A closer look at the pay disparity between school coaches in New Mexico

[anvplayer video=”5089540″ station=”998127″]

ALBUQUERQUE, N.M. – Middle and high school coaches in New Mexico don’t do the job for the money. However, many of them in Albuquerque are not getting paid nearly as much as their colleagues in other school districts.

The West Mesa girls basketball players spend a lot of time with their head coach, Manny Otero, and he’s led this team for 14 years. But all that passion doesn’t pay all that well.

"It was at first kind of surprising to know that other coaches in the same line of work make a little more money – a lot more money than we do, and it’s kind of alarming to know that,” said Otero. “We’re two-and-a-half times underpaid versus everyone else in the state of New Mexico right now."

In many cases, what APS pays doesn’t even compete.

"We’re the largest school district in New Mexico, and I’m not understanding why we couldn’t earn the same amount of money," Otero said. "It’s hard to make sense of it."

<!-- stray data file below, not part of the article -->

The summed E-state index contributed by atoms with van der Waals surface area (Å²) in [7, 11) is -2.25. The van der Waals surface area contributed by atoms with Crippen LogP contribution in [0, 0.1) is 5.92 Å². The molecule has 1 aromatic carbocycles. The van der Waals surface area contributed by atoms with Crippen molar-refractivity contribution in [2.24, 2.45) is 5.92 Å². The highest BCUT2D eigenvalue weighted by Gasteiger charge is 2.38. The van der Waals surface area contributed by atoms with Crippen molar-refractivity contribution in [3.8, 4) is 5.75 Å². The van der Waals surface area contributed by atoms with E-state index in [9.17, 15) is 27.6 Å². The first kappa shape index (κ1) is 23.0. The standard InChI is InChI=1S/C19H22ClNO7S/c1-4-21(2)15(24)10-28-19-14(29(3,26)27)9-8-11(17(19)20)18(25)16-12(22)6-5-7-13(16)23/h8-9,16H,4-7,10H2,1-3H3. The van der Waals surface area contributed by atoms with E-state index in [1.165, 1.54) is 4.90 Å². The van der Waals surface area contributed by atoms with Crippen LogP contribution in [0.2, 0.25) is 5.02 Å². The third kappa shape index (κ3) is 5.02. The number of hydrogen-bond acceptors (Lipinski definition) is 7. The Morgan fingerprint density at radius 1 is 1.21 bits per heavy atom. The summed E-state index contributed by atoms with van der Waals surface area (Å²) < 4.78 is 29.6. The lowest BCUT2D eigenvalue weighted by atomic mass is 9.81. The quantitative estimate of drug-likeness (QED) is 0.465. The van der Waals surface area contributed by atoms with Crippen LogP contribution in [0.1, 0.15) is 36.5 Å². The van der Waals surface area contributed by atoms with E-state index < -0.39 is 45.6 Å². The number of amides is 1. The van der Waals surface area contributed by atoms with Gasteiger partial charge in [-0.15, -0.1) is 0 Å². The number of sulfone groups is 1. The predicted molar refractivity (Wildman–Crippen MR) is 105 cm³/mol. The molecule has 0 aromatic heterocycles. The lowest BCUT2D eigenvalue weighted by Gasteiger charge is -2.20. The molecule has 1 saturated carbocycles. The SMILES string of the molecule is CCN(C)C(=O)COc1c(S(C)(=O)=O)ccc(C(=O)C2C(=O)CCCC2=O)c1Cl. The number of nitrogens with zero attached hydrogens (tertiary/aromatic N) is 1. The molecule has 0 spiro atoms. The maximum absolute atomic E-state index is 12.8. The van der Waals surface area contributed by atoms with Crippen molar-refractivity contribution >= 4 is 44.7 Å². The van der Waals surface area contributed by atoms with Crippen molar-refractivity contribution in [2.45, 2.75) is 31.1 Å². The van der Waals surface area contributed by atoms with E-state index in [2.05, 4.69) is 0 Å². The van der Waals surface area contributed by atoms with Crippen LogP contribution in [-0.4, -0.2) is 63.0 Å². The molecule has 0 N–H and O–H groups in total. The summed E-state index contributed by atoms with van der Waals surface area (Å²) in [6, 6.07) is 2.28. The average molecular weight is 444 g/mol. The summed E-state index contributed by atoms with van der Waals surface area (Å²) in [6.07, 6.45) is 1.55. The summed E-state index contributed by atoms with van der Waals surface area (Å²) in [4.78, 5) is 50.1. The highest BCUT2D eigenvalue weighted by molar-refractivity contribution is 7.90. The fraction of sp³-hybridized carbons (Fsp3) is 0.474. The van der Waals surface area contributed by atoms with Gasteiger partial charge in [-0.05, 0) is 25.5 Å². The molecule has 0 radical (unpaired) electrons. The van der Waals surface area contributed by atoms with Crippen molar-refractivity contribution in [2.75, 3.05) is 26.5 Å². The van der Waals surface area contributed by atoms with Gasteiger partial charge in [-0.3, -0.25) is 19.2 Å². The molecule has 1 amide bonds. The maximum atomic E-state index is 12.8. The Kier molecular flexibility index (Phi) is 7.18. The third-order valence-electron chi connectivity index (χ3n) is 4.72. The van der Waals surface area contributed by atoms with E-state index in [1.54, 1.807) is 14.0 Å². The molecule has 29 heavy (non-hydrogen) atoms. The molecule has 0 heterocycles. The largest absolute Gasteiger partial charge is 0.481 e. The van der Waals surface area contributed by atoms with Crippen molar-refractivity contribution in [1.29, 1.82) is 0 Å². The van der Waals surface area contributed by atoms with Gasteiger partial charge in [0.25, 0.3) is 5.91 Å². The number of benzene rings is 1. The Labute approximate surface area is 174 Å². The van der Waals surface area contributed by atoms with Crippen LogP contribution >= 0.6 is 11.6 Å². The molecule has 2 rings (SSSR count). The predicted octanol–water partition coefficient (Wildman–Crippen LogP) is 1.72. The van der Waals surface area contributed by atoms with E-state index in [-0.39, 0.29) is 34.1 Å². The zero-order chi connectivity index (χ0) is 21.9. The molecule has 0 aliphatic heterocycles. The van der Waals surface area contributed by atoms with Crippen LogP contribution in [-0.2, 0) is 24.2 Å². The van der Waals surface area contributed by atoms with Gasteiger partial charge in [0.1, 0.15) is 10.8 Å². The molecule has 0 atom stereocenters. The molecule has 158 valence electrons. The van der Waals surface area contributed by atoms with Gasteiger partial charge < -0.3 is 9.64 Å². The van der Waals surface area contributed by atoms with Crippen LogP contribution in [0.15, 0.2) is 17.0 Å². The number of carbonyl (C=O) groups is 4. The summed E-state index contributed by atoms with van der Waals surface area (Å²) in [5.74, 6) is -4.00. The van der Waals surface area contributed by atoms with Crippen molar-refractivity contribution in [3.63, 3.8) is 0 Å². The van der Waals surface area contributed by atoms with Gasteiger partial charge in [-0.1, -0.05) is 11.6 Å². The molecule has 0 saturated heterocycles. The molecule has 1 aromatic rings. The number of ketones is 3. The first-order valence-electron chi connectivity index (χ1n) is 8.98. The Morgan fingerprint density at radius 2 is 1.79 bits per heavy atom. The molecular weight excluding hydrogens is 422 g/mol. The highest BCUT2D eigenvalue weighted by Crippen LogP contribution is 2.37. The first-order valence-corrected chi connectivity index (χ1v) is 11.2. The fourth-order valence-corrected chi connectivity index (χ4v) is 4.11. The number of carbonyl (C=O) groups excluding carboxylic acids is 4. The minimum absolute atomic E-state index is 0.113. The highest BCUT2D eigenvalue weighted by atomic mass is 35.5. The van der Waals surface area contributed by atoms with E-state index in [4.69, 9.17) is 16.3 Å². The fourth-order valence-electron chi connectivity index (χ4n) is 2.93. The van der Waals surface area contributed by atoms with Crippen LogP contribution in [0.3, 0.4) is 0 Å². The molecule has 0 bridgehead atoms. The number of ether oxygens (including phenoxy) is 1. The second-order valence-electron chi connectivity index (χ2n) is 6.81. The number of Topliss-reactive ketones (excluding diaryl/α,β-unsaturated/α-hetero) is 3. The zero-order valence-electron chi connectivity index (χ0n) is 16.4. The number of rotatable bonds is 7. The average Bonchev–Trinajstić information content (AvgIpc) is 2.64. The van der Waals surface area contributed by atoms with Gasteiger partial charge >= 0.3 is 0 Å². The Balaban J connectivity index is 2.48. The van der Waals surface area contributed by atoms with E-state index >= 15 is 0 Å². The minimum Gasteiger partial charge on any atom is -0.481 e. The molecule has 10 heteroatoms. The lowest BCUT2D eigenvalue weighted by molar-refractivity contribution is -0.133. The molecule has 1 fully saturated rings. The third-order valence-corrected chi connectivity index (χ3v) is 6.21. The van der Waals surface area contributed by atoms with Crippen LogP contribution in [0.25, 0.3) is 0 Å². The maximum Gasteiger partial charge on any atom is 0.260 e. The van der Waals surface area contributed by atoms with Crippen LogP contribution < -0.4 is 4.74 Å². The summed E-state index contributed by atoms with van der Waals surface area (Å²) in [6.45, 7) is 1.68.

KOB 4 got data from across the state. For some sports, APS pays half of what Rio Rancho, Roswell, and Carlsbad pay their coaches. For sports like football and basketball, about a fourth or a fifth of what Hobbs pays.

For example, head high school basketball coaches in Hobbs make at least $20,000 – while the same job, with the same experience, in Albuquerque will get you around $4,500.

Coaches want to level the playing field.

"We want to be along the same lines. We’re not asking for any more than anybody else. We just want the same pay as every other coach in the state make," said Otero.

Multiple athletic directors told KOB 4 APS coaches haven’t had a raise in about 15 years. They say some people quit because of it and they sometimes struggle to get good coaches. They said this is about much more than sports.

Ellen Bernstein, head of the Albuquerque teachers union, said that negotiations with APS explained what it would take to get a win – more funding from state lawmakers.

"It’s been a real problem that as salaries have increased over time, we haven’t had the discretionary money from Santa Fe into the APS budget,” said Bernstein. “So we can increase what we pay for all the other things everybody does during the year in addition to teaching."

That includes department chairs, debate teams, or performing arts.

KOB 4 didn’t hear back from an APS spokesperson when the station asked them for a comment last week.